About the Book
Cornwall, 1972. Three keepers vanish from a remote lighthouse, miles from the shore. The entrance door is locked from the inside. The clocks have stopped. The Principal Keeper’s weather log describes a mighty storm, but the skies have been clear all week.
What happened to those three men, out on the tower? The heavy sea whispers their names. The tide shifts beneath the swell, drowning ghosts. Can their secrets ever be recovered from the waves?
Twenty years later, the women they left behind are still struggling to move on. Helen, Jenny and Michelle should have been united by the tragedy, but instead it drove them apart. And then a writer approaches them. He wants to give them a chance to tell their side of the story. But only in confronting their darkest fears can the truth begin to surface . . .
Inspired by real events, The Lamplighters by Emma Stonex is an intoxicating and suspenseful mystery, an unforgettable story of love and grief that explores the way our fears blur the line between the real and the imagined.
What I thought
This book wasn’t quite what I was expecting. I thought it would be a ghost story of a kind. I suppose in some ways it was. As it moves back and forth in time between 1972 and 20 years after the event, we can see how those who are left behind – the wives, are still left with ghosts from the past. Not just losing their husbands but also the secrets they have been keeping and the feelings they have tried to bury for so long.
The story is told in alternating chapters. Starting with the writer who wants to hear from the wives their side of the story and what they thought happened to their husbands twenty years before, the wives start to relate their thoughts to him. Throughout the book we never hear any dialogue from the writer himself, he just gives a platform for the characters Helen, Jenny and Michelle to talk through the events, to tell us the reader what life was like for a lighthouse keepers wife. In other chapters we hear from the keepers themselves as they work on the lighthouse before their disappearance.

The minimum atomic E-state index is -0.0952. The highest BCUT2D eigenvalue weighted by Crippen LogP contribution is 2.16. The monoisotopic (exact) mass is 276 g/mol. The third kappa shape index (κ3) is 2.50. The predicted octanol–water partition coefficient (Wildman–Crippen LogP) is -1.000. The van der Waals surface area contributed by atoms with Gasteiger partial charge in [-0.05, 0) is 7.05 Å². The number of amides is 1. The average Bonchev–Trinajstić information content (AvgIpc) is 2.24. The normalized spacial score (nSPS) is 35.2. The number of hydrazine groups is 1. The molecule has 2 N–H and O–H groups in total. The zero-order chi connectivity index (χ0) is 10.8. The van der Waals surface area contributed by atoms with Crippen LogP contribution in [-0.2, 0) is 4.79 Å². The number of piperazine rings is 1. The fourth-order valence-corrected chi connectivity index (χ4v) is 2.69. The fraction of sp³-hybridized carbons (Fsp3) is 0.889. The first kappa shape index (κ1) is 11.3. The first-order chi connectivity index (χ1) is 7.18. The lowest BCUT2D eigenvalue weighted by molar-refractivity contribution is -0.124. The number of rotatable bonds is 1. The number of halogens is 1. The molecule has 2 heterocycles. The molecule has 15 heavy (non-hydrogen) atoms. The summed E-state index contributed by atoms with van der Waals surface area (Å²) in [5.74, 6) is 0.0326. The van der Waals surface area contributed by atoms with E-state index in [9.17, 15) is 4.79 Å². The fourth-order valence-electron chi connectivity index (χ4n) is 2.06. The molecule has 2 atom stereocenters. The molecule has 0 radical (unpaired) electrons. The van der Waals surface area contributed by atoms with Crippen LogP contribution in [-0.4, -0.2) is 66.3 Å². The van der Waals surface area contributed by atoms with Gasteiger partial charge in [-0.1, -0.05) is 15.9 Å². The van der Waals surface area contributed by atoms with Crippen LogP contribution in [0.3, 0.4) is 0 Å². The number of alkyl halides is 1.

It is an atmospheric book with descriptions of the eeriness of the lighthouse, the isolation, the being away from home for weeks at a time and not seeing another living person apart from the two other people they share the lighthouse with. Descriptions of the weather, the storms as well as the sometimes calm seas all add to the atmosphere.
It was a sad story in the end, very poignant. So much time over the twenty years since their husbands vanished is wasted, especially for Jenny.
I messed around with this book too much. Because it wasn’t what I thought it would be, because I felt it a little slow to get going I abandoned it half way through. Not with the intention of never finishing it but to squeeze two books in between because as a reader, as in life, you always think the grass will be greener in the next book or the book after that. I regret that because when I went back to it to finish the rest, I really got into the story and enjoyed it very much and wish now that I’d read it through from beginning to end without stopping in order to fully appreciate it. Time and again with books I’m shown that patience reaps rewards.
All I can say is don’t have any pre-conceptions of what you think this book might be, just read it and give it time to unfold and I think you will enjoy it very much. Definitely a book I think you could read a second time and get more from it, perhaps see it from a different perspective.
♥ Happy Reading ♥
With thanks to the publisher Picador for an ARC of the book via Netgalley.
The book is published today 4 March in ebook and hardback.